As an aside, you can view community projects by selecting the "Open Projects" link in the Tasks panel.  

Once loaded, you can open your files. It looks like they are cached locally - when you first open a project you can see the task bar progressing while the files load.  But once loaded the work with these files is snappy.  That said I'd *LOVE* an off line mode but that's not the cloud model.


Ok, so it's Beta so I'm expecting some clunky behaviour.  

If you've ever used Altium, you know right click is your happy friend, and if you want to place a part, the menus are there in Circuit Maker.

Menu's bring up the familiar library dialogs, but there it hits the wall.

You can chose from 'Favorites' and 'Octopart' libraries, and if you're a new starter this will confuse you as they will show up as empty libraries.  I since learnt that you can associate Octopart library parts with your favorites library, and the Octopart library will only show what is in the Octopart search in the library menu.

If you open up the Library window on the right, you can then search Octopart for your parts.  If you find one with a schematic icon and footprint, you can then just drag that part into your schematic.  If not, you may find a part that needs it's icon and footprint created.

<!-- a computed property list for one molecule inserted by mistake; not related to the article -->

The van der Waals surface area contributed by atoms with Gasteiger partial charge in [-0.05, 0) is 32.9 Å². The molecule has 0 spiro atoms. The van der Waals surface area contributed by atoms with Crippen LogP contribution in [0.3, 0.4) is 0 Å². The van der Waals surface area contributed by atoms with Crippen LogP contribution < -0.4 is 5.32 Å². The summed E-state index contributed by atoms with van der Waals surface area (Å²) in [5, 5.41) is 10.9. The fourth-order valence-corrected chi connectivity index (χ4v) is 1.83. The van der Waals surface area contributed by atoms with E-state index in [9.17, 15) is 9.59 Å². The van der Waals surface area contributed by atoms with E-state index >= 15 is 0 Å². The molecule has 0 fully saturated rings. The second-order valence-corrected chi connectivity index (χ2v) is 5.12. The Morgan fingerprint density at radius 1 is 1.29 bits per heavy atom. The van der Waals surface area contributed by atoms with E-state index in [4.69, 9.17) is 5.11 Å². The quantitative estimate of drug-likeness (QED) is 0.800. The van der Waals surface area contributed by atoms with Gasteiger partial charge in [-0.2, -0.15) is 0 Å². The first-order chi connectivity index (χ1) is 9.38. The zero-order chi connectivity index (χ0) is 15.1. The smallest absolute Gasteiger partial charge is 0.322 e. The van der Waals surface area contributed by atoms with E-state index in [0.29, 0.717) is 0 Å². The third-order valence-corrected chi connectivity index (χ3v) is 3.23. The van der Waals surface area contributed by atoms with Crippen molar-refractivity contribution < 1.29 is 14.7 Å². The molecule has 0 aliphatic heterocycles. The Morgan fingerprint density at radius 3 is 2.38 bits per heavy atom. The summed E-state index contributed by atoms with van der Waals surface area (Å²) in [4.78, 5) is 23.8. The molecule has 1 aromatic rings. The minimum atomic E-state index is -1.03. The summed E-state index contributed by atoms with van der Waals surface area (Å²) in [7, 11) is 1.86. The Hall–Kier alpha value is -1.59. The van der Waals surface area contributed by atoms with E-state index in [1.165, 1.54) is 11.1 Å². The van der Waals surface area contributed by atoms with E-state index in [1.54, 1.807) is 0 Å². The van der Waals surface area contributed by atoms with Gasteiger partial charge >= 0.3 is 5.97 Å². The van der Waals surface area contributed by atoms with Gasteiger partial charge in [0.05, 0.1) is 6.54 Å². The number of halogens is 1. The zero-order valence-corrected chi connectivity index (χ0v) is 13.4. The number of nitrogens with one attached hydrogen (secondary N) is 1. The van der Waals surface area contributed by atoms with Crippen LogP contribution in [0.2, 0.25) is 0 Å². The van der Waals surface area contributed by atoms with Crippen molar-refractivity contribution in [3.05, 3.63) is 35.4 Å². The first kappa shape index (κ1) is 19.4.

Believe it or not, I had to do this for a 10k 0603 resistor!  Of course I didn't screen shot that part, so here's one I tried later:

You right click on the part in Octopart, and then the following editor is available.

You can then select 'Add New Symbol' or Add New Footprint' and familiar editors to those used in Altium open.  I simply reused one of the canned schematic symbols.

For the footprint I built my own, and then I was able to place the part in my schematic (after committing to Octopart).  

You also end up with a very long winded part comment - but you can simply edit that out.  Double click the part and the editor dialogue pops up.

As this is really just my first impressions, I ddin't have a real project in mind.  So to get to a PCB test I just added some LEDs (complete from Octopart with Schematic Symbol and PCB Footprint) and whipped this little circuit up.  Net labels, ports, power ports are all there and easily found in the Ribbon menu.  Yes I could whine that the keyboard shortcuts from Altium aren't there, but thinking like a new user, the Ribbon is well laid out and you can easily find what you want to do next.

To get to PCB, you add a file, then from the Project command in the Ribbon, you import changes and your parts are there with net lists and the like.